Well, they’d just have to replay them all, as they do the (very rare) tie games now. Which, I hasten to add, would be completely unworkable. I’m fine with baseball’s method.

I like this idea! Then in the last period, you have just the goalies. And after that, it’s a tie.

I don’t know why this thread is still open.

I thought we weren’t supposed to advocate illegal activity on the SDMB? And this thread is clearly nothing but a despicable screed in favor of incest.
Because everyone knows that a tie is like kissing your sister.

It’s not just about standings- it’s about the satisfaction of the fans, and, to some degree, about the players themselves (as far as motivation goes).

If I pay good money to see my hometown team play our Despicable Crosstown Rivals, I am certainly going to feel cheated if my team doesn’t have a chance to get a win. Furthermore, in some sports, playing timidly is a good way to get hurt, and playing for a tie could cause injury.

Also, in any sport I’ve ever played or coached, a tie was the worst possible result for me or my players. You went out there, you gave it everything you had, and you essentially came up with nothing. The purpose of playing the games is to find out where you are relative to your opponents, and knowing just as much AFTER you played your heart out as you did before is… well, disheartening.

In my view, you didn’t come out with nothing. You came out with the knowledge that you were exactly equal to your opponent, at least on that day.

I like the NCAA overtime deal in football. Each team gets the ball on the 20 (or maybe the 30), and has four downs to score or get a first down. Both teams have a chance to win–there may be some advantage in getting the ball first or last, but it’s better than sudden death, where losing a coinflip may cost you the game to a 50 yard FG.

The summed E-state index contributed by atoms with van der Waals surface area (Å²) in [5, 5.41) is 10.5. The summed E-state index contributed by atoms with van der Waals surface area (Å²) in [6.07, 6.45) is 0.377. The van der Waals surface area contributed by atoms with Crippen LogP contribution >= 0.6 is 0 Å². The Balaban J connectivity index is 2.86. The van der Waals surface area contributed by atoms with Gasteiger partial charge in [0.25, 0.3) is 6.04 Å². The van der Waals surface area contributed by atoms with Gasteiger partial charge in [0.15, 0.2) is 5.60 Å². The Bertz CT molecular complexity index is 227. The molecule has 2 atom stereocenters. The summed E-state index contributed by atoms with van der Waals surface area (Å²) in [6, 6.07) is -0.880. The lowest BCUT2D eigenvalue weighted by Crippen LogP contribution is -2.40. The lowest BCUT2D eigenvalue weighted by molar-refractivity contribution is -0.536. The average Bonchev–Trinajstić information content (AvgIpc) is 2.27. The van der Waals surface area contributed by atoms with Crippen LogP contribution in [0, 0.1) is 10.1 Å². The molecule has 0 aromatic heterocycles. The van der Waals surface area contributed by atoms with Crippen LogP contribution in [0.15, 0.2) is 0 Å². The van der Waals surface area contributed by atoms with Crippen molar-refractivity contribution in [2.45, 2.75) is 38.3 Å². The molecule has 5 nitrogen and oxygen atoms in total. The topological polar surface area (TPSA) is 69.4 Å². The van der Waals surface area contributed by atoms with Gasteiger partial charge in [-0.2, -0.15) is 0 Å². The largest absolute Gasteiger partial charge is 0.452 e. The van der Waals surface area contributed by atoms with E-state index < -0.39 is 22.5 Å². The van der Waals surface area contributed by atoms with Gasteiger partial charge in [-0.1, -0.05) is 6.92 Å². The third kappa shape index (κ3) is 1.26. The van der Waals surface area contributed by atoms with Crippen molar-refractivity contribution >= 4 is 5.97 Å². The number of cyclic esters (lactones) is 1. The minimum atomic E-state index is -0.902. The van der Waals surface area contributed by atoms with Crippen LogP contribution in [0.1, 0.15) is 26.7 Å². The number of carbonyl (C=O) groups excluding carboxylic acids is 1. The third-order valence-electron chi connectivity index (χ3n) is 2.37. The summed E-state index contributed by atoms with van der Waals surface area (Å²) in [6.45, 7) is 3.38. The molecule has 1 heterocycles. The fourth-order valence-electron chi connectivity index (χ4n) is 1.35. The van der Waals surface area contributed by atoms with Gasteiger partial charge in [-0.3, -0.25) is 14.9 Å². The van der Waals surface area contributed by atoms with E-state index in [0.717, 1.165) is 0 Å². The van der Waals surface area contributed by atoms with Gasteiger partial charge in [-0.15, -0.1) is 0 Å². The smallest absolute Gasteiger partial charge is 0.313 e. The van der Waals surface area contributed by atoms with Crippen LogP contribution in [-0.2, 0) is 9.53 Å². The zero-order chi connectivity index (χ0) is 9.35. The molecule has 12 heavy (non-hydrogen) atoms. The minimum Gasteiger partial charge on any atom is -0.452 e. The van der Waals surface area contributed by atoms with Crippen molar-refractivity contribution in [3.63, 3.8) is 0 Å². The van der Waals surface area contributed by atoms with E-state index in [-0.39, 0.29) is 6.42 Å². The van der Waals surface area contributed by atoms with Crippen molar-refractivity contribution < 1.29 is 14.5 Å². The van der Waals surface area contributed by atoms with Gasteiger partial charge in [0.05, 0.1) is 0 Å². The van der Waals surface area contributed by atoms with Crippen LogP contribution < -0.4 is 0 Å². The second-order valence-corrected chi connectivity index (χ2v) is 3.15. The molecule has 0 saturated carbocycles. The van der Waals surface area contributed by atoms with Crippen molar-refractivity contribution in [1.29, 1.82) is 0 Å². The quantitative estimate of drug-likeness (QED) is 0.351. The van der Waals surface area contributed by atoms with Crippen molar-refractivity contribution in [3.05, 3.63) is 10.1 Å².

Compare this to a sport like football, where playoff spots are often determined by who you beat, rather than who has more wins. Lots of ties would really throw those playoff standings into chaos. Allowing ties is never going to be a zero effect change, I just think Baseball can absorb it with less difficulty than sports with fewer numbers of games played.

I more or less agree with this. My thinking is as follows:

A ‘perfect’, though not ideal, way of determining the right result in a tied game would be to play forever until one team or contestant broke the tie (and then, in baseball, account for an equal number of plate innings; in folkstyle wrestling, for number of choices of position, etc). The rules of the game in regulation time most closely model what the game is supposed to be, to the extent that ‘supposed to be’ means anything; ergo, the best overtime procedure is one which is closest to the rules of the game. Sometimes this ends up with a flukey 2-1 win for a hockey or soccer team where either team could have scored the final goal, but assuming that all wins are the same in the standings, there’s not much we can do to separate a technically brilliant victory from one that was so close it was almost random. The best we can do is use hockey’s system of giving a point to each team and an additional point to the winning team to reward teams who tie.